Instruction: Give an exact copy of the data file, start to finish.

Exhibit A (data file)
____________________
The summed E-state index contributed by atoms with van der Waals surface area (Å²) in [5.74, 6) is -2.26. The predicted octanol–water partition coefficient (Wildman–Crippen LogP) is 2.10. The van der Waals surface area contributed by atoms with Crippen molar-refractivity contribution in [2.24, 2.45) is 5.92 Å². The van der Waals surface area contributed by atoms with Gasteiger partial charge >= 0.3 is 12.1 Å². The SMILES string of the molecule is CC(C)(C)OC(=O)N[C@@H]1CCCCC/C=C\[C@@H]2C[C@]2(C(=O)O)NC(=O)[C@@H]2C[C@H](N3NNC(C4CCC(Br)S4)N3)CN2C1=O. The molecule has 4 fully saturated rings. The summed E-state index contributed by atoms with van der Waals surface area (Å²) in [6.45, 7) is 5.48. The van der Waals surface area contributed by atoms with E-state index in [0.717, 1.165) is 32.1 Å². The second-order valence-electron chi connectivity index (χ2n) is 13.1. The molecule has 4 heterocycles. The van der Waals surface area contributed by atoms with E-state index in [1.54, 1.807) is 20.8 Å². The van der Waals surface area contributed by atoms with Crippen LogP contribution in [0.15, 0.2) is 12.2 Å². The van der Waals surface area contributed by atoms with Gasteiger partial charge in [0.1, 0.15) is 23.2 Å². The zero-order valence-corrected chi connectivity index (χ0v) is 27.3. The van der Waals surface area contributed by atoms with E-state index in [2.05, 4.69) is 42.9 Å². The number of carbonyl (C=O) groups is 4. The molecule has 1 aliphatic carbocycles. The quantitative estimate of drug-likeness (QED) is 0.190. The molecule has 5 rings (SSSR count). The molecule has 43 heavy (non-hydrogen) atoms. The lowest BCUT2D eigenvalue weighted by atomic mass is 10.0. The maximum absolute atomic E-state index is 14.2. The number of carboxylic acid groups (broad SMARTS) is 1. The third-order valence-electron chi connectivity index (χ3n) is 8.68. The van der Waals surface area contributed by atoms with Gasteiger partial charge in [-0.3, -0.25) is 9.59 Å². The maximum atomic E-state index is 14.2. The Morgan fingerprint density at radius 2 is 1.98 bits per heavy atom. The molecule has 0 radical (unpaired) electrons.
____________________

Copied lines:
The summed E-state index contributed by atoms with van der Waals surface area (Å²) in [5.74, 6) is -2.26. The predicted octanol–water partition coefficient (Wildman–Crippen LogP) is 2.10. The van der Waals surface area contributed by atoms with Crippen molar-refractivity contribution in [2.24, 2.45) is 5.92 Å². The van der Waals surface area contributed by atoms with Gasteiger partial charge >= 0.3 is 12.1 Å². The SMILES string of the molecule is CC(C)(C)OC(=O)N[C@@H]1CCCCC/C=C\[C@@H]2C[C@]2(C(=O)O)NC(=O)[C@@H]2C[C@H](N3NNC(C4CCC(Br)S4)N3)CN2C1=O. The molecule has 4 fully saturated rings. The summed E-state index contributed by atoms with van der Waals surface area (Å²) in [6.45, 7) is 5.48. The van der Waals surface area contributed by atoms with E-state index in [0.717, 1.165) is 32.1 Å². The second-order valence-electron chi connectivity index (χ2n) is 13.1. The molecule has 4 heterocycles. The van der Waals surface area contributed by atoms with E-state index in [1.54, 1.807) is 20.8 Å². The van der Waals surface area contributed by atoms with Crippen LogP contribution in [0.15, 0.2) is 12.2 Å². The van der Waals surface area contributed by atoms with Gasteiger partial charge in [0.1, 0.15) is 23.2 Å². The zero-order valence-corrected chi connectivity index (χ0v) is 27.3. The van der Waals surface area contributed by atoms with E-state index in [2.05, 4.69) is 42.9 Å². The number of carbonyl (C=O) groups is 4. The molecule has 1 aliphatic carbocycles. The quantitative estimate of drug-likeness (QED) is 0.190. The molecule has 5 rings (SSSR count). The molecule has 43 heavy (non-hydrogen) atoms. The lowest BCUT2D eigenvalue weighted by atomic mass is 10.0. The maximum absolute atomic E-state index is 14.2. The number of carboxylic acid groups (broad SMARTS) is 1. The third-order valence-electron chi connectivity index (χ3n) is 8.68. The van der Waals surface area contributed by atoms with Gasteiger partial charge in [-0.3, -0.25) is 9.59 Å². The maximum atomic E-state index is 14.2. The Morgan fingerprint density at radius 2 is 1.98 bits per heavy atom. The molecule has 0 radical (unpaired) electrons.